Water efficiency was just one of two categories in which the stadium met all of the evaluation requirements—the other was for innovation in design. Although Levi’s Stadium is not the first stadium to utilize water reuse technology, the extensive use of this technology helped it meet all of the evaluation criteria.
“Every detail regarding environmental sustainability was addressed during planning and construction,” said Ken Carey of CHC. “This project is a bellwether for others to follow.”
Plumbed for Success
Recycled water is the cornerstone of sustainability at Levi’s Stadium. Whether flushing toilets or irrigating the playing field or the 27,000-sq-ft green roof—one of the distinguishing features of the open-air stadium—the reclaimed water system is at the heart of the structure.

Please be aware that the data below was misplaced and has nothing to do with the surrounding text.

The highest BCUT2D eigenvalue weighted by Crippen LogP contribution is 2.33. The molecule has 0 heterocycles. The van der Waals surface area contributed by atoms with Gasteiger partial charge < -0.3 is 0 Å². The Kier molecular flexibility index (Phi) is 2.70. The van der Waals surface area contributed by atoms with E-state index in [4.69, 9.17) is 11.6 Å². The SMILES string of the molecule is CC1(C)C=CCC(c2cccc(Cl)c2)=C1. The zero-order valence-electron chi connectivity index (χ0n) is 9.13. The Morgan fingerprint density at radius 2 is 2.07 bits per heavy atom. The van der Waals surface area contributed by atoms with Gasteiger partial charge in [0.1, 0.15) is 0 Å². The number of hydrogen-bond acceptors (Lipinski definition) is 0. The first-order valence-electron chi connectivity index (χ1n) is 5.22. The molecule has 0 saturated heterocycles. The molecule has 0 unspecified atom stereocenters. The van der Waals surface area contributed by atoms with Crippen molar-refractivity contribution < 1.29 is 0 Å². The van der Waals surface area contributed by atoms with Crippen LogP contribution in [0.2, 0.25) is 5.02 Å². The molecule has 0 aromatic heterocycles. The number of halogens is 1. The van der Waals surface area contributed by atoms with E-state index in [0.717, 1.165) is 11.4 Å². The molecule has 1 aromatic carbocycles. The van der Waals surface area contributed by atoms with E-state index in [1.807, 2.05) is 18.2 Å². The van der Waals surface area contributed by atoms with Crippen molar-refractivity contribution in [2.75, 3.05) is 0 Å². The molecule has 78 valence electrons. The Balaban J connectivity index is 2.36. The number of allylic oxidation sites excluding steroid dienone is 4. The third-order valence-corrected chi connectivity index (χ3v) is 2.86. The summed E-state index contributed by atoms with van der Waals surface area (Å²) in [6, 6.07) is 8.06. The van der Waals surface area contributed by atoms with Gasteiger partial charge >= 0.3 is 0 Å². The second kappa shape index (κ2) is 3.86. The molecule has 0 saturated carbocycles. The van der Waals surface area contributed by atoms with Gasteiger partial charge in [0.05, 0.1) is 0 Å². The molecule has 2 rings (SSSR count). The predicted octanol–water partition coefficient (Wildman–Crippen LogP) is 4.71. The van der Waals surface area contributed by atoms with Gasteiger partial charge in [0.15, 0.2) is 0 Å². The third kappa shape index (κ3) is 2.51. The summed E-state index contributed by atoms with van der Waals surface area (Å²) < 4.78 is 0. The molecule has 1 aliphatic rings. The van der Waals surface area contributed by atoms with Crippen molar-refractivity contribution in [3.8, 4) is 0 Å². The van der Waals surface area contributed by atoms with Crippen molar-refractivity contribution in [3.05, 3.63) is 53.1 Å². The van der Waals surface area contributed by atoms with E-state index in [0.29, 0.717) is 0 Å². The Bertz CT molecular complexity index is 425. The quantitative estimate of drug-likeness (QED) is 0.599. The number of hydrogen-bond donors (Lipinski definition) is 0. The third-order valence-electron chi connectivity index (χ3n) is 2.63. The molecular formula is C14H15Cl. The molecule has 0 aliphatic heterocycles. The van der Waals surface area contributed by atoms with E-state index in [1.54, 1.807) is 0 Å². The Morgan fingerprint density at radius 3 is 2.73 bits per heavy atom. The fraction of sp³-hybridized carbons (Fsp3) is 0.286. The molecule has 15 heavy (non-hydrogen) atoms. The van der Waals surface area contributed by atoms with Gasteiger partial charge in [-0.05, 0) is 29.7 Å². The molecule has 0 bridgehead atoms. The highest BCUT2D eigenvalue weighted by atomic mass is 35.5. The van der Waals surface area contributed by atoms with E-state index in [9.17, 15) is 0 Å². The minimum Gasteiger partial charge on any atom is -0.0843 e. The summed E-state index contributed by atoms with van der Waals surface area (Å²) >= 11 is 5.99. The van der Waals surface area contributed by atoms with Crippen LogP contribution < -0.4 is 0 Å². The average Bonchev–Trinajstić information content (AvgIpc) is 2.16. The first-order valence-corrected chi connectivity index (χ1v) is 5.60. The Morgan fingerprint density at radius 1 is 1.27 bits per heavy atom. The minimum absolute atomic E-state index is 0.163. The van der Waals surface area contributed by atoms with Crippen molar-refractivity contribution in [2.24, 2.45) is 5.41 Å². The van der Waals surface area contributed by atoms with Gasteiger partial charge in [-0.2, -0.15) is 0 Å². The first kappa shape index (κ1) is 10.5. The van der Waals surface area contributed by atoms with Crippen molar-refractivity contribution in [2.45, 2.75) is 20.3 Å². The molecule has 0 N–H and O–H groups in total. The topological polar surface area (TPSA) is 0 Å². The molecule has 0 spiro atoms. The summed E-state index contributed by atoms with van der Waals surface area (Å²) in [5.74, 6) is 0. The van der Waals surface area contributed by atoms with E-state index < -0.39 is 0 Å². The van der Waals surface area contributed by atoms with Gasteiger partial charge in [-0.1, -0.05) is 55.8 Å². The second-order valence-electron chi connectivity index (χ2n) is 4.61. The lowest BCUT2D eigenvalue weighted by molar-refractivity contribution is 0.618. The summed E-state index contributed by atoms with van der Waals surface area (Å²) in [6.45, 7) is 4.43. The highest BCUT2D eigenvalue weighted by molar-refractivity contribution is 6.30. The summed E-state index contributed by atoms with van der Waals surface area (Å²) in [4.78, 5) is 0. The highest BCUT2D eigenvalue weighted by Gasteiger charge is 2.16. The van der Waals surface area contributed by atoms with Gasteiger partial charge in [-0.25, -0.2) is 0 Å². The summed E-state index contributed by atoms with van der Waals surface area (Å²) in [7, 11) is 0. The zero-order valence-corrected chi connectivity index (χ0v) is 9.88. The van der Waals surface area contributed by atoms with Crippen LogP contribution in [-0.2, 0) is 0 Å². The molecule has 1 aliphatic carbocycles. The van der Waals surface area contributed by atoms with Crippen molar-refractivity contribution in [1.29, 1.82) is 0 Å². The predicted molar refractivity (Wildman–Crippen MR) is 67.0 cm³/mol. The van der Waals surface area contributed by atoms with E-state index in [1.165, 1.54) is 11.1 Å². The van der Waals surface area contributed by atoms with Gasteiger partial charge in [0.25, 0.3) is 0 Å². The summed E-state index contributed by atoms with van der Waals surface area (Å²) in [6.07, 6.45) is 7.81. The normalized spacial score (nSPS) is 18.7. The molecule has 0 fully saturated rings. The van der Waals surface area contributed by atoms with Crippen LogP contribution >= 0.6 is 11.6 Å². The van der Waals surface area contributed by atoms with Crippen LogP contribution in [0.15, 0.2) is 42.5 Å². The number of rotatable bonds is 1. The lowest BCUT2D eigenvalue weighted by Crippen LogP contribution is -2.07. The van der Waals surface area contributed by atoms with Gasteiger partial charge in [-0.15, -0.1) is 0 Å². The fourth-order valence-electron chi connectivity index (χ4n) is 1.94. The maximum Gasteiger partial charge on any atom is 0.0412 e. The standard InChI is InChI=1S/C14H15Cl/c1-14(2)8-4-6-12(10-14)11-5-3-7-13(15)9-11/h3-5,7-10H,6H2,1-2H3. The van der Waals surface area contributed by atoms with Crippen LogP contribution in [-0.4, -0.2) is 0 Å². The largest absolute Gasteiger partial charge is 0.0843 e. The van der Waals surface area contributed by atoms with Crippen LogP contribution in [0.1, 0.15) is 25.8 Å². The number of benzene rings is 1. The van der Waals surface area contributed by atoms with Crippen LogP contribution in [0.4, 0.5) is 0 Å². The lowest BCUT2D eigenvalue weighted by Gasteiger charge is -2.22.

A live dashboard display that highlights energy measurements and other green features gives fans and visitors an opportunity to see the real-time results of the sustainable practices in action.
The 49ers played the 2014 season in their new home, and the stadium has hosted myriad other events since it opened, including college and high school football games, soccer matches and concerts. The stadium is scheduled to host Super Bowl 50 on Feb. 7, 2016, to a crowd of more than 70,000 people. That is when the innovation and technology that went into making Levi’s Stadium the greenest NFL venue in the country will be on display before a worldwide audience.